Williams takes long way to New York

Jacquian Williams was a little nervous as he prepared for his vertical jump at the South Florida pro day.

There were NFL scouts watching his every move and Williams didn't want to ruin any shot at getting to the next level.

That's when New York Giants general manager Jerry Reese said something that not only put Williams' mind at ease but also inspired him.

Reese asked Williams how great it would be if he and his old college teammate, Jason Pierre-Paul, were reunited in New York.

"He told me he was going to make that happen," Williams said. "He sounded pretty sure we are going to tear everything up. He said, 'Get ready, I am going to bring you up on a visit and make sure you continue playing with each other.'"

Not long after that conversation, the 6-foot-3 linebacker made the leap to the pros. Reese drafted Williams, joining him and Pierre-Paul for a third time after the two were teammates at Fort Scott Community College (Kan.) and South Florida.

The Giants are hoping that Williams will follow in the path of Pierre-Paul, last year's first-round pick who displayed potential as enormous as his wing span and made an impact on special teams and on defense late in the season.

Like the defensive end, Williams is a raw, athletic defender who is still very much in his infancy as a football player. He's played just one full season as a starting linebacker at the major college level.

Off the field, though, teammates call him "old man," not just for his taste in old-school R&B music but also because he has had to grow up way beyond his years.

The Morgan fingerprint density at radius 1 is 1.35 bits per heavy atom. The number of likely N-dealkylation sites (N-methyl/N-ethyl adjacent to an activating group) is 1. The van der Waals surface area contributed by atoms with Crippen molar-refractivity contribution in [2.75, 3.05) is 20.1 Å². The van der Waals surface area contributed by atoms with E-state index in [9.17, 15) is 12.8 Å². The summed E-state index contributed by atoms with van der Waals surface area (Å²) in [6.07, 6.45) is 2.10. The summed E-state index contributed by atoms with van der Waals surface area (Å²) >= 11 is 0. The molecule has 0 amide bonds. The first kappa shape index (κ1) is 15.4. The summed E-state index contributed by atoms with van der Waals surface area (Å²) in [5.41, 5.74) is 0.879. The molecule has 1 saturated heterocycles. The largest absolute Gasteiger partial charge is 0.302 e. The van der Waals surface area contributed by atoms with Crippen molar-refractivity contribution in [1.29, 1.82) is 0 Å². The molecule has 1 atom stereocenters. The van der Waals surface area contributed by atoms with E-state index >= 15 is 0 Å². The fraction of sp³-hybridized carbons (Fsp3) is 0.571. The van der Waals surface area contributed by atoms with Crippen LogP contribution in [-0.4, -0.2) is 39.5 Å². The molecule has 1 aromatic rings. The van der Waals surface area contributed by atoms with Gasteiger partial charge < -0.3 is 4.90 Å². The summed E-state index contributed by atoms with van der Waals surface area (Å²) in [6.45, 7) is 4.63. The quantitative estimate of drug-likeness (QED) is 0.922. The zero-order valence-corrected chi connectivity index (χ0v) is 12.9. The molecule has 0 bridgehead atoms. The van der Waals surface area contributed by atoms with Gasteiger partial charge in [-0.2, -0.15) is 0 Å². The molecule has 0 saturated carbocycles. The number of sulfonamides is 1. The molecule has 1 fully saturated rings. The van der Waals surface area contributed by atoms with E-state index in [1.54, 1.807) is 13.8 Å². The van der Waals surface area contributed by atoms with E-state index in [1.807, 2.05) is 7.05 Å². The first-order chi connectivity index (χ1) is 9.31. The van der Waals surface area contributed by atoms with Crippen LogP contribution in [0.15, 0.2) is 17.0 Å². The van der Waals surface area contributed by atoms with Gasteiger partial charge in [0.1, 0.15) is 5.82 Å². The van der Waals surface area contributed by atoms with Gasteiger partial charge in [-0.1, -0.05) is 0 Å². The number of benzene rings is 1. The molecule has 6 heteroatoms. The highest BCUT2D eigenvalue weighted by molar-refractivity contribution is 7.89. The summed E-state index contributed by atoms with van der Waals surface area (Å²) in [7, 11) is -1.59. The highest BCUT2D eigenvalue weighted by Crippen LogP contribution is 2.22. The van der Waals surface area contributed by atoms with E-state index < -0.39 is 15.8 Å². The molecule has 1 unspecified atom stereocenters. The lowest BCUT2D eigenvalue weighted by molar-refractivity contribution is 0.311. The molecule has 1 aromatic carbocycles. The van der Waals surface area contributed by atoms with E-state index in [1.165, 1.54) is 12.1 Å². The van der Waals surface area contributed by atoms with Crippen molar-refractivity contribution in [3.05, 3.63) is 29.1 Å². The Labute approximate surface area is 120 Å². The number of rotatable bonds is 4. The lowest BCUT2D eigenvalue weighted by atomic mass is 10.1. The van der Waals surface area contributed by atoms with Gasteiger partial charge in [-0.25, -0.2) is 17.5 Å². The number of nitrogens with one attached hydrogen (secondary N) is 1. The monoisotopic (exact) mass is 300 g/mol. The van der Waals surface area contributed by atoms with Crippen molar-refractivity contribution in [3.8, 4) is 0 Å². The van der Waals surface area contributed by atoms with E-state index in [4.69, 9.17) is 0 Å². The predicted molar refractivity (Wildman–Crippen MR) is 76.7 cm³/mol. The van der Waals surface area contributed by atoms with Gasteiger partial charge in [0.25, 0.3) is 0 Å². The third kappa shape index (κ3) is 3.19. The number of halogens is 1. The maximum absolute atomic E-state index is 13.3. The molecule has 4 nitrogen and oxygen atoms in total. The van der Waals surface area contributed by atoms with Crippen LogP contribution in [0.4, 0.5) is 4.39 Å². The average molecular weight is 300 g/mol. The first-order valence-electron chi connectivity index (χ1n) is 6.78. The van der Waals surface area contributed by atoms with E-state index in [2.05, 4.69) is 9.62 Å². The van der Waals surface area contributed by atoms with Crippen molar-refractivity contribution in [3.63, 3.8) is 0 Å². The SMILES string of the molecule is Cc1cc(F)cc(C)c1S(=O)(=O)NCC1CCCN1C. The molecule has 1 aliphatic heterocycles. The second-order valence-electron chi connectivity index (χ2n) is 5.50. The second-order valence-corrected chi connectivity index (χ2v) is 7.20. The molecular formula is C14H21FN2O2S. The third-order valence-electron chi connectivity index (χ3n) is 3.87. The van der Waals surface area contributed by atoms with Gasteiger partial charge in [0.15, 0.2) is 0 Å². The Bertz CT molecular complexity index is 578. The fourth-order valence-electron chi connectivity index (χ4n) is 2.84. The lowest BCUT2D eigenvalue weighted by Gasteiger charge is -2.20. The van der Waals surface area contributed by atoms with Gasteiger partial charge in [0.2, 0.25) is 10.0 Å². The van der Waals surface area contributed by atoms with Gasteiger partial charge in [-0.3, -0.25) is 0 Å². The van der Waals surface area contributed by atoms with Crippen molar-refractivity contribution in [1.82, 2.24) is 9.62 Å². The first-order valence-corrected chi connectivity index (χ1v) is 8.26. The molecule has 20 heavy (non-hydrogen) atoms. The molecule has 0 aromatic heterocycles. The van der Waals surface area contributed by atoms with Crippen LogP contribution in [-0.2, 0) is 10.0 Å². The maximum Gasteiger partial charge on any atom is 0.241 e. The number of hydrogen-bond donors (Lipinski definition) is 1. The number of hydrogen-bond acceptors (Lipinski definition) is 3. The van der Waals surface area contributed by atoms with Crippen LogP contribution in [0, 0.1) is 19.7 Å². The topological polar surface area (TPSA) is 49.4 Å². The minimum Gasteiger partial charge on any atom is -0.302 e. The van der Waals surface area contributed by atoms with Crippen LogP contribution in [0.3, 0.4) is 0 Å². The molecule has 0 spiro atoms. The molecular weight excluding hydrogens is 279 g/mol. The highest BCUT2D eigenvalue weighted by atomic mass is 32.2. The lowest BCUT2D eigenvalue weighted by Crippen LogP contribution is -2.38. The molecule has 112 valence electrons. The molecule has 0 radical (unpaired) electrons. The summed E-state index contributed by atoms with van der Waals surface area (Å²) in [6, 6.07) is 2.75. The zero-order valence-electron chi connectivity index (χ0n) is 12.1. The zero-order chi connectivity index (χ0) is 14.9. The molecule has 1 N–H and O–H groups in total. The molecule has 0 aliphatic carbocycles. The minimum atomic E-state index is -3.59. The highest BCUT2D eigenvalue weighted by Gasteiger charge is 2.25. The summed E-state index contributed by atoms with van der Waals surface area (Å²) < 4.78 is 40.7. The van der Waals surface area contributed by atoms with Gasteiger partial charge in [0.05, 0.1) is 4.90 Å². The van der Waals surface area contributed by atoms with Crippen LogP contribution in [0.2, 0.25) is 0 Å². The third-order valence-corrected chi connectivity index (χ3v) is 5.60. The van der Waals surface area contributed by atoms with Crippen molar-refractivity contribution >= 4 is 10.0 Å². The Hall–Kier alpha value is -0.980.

At 22, Williams is the father of three children. He hopes his new life in New York will help provide a better life for them.

"I still got my dreams of us being in a nice house and us being together," Williams said. "I've definitely had to grow up real fast."

Fast is the first thing virtually every coach and scout notices about Williams (whose first name is pronounced Jah-Kwon) on the football field.

Kevin Patrick, South Florida's defensive tackles coach, remembers the first time he saw Williams on a recruiting trip to Fort Scott three years ago.

"This is a skinny kid who can run," Patrick recalled of his first impression of Williams.

Patrick found another incredible athlete on that recruiting trip, as well -- a defensive end with arms as long as the New York skyline named Jason Pierre-Paul.

Williams and Pierre-Paul became friends almost instantly at Fort Scott. Both were from Florida and very far away from home in Kansas.